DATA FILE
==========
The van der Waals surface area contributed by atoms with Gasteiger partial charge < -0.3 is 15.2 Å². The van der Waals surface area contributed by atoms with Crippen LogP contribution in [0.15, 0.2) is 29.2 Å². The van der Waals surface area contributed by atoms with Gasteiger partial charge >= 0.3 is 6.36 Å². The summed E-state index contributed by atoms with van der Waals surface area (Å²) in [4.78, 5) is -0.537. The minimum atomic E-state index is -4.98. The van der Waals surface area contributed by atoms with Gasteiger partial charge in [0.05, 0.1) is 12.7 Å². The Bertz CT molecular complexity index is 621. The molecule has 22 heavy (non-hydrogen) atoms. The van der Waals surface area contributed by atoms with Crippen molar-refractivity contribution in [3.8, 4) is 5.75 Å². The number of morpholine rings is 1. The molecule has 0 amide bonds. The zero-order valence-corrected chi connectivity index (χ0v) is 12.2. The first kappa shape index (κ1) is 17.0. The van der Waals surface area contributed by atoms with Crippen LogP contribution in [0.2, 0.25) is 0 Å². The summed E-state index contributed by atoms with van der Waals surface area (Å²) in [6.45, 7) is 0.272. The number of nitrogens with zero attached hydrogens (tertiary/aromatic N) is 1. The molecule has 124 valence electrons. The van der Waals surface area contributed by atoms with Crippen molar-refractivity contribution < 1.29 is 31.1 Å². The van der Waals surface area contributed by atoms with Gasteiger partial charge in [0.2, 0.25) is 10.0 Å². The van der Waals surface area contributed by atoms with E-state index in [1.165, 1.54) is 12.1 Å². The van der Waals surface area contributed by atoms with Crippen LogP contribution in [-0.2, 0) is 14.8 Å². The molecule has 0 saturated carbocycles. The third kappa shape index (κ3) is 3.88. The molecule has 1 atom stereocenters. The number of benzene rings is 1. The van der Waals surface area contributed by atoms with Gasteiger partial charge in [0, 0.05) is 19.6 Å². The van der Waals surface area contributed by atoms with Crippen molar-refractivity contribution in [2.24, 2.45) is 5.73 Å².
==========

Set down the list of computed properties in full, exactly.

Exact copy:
The van der Waals surface area contributed by atoms with Gasteiger partial charge < -0.3 is 15.2 Å². The van der Waals surface area contributed by atoms with Crippen LogP contribution in [0.15, 0.2) is 29.2 Å². The van der Waals surface area contributed by atoms with Gasteiger partial charge >= 0.3 is 6.36 Å². The summed E-state index contributed by atoms with van der Waals surface area (Å²) in [4.78, 5) is -0.537. The minimum atomic E-state index is -4.98. The van der Waals surface area contributed by atoms with Gasteiger partial charge in [0.05, 0.1) is 12.7 Å². The Bertz CT molecular complexity index is 621. The molecule has 22 heavy (non-hydrogen) atoms. The van der Waals surface area contributed by atoms with Crippen molar-refractivity contribution in [3.8, 4) is 5.75 Å². The number of morpholine rings is 1. The molecule has 0 amide bonds. The zero-order valence-corrected chi connectivity index (χ0v) is 12.2. The first kappa shape index (κ1) is 17.0. The van der Waals surface area contributed by atoms with Crippen LogP contribution in [0.2, 0.25) is 0 Å². The summed E-state index contributed by atoms with van der Waals surface area (Å²) in [6.45, 7) is 0.272. The number of nitrogens with zero attached hydrogens (tertiary/aromatic N) is 1. The molecule has 124 valence electrons. The van der Waals surface area contributed by atoms with Crippen molar-refractivity contribution < 1.29 is 31.1 Å². The van der Waals surface area contributed by atoms with Gasteiger partial charge in [0.2, 0.25) is 10.0 Å². The van der Waals surface area contributed by atoms with E-state index in [1.165, 1.54) is 12.1 Å². The van der Waals surface area contributed by atoms with Crippen LogP contribution in [-0.2, 0) is 14.8 Å². The molecule has 0 saturated carbocycles. The third kappa shape index (κ3) is 3.88. The molecule has 1 atom stereocenters. The number of benzene rings is 1. The van der Waals surface area contributed by atoms with Gasteiger partial charge in [0, 0.05) is 19.6 Å². The van der Waals surface area contributed by atoms with Crippen molar-refractivity contribution in [2.24, 2.45) is 5.73 Å².